The report examined protesters’ “attitude towards retail,” suggested that business could be disrupted on the day after Thanksgiving and listed several “specific known threats.” They included credit card detractors equipped with scissors at malls and posters offering “help for people who want to put an end to mounting debt and extortionate interest rates with one simple cut” and a group of people who had declared on a website that they would “intentionally forgo the shopping frenzy.”
To be clear, large-scale protests are something local law enforcement should be prepared for, and some intelligence gathering is to be expected. Protests like these, including those specifically aimed at disrupting businesses, travel, etc., should expect some sort of law enforcement response. But when it transfers to a national level, the local response aspect is lost, buried under a deluge of overblown concerns and the Fusion Centers’ ability to see terrorism in nearly every act — even those protected by the Constitution.
Once you get past the potential chilling effects of the Fusion Centers’ overenthusiastic collecting of Occupy information, you arrive at something just as upsetting: it’s a complete waste of taxpayer funds, something a Congressional investigation uncovered two years ago. (Of course, the DHS has yet to be held accountable for its failings…) It would be one thing if the DHS’ worst aspects actually resulted in useful leads and the prevention of domestic terrorism. At least then, the agency would be able to justify the millions of dollars handed out to Fusion Centers. But when your “intelligence gathering” could be performed by anyone with a functional knowledge of the web, you’re not really in the “intelligence-gathering” business, no matter what awesome, go-team-USA nameplate is hanging over the door.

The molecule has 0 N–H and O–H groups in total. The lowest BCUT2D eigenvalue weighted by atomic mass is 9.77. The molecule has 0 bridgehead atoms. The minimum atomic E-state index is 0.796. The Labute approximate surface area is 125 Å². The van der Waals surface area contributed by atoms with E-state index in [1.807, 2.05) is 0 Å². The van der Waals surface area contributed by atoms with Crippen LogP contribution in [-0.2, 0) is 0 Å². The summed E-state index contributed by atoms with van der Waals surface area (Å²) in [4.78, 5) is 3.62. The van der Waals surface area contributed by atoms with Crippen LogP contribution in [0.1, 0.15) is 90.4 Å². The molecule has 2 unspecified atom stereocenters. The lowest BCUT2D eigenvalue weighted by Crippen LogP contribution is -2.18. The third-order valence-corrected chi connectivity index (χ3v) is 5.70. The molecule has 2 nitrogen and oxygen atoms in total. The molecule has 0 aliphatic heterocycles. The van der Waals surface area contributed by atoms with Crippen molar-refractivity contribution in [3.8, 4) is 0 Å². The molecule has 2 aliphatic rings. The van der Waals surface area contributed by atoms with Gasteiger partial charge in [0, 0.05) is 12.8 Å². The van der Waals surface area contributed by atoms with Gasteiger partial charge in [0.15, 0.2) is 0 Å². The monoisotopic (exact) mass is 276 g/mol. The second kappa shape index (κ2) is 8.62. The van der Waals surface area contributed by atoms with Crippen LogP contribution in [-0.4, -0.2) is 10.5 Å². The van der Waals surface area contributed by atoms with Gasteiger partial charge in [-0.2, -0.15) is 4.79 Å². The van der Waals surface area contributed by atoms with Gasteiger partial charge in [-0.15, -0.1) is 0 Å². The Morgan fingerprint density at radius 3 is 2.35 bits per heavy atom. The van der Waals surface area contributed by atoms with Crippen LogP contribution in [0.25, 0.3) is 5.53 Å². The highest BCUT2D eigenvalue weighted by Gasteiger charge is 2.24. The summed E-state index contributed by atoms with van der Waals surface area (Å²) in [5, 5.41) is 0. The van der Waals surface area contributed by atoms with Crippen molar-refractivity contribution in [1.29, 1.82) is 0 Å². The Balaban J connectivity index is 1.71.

It appears that they kept track of Occupy the same way everybody else did if they were so inclined—they looked stuff up online about them and summarized it. The documents are full of links to news stories and videos posted online. One e-mail sent out to multiple fusion centers simply explains how to use Google and Twitter to track publicly listed Occupy activities in various cities.
This appraisal by Julian Sanchez is even harsher. The prized Fusion Centers offer nothing that can’t be provided by local law enforcement — a lack of service we, as taxpayers, pay a premium for.
But even leaving aside any concerns about First Amendment–chilling effects, there’s simply no reason for the federal government to be footing any of the bill for local police functions. If, as it seems, fusion centers serve no real homeland security purpose, let’s shut them down and assume municipal cops are perfectly capable of carrying out traditional crowd control functions without help from Washington.
The Fusion Centers have done very little to shore up America’s counterterrorism efforts. Instead, they’ve created huge databases of First Amendment-protected activities portrayed as potential terrorism, from people photographing public buildings and structures, to protesters threatening to avoid Black Friday sales. You may not be able to put a price tag on safety, but you can definitely make a very good guess as to how much money’s been wasted.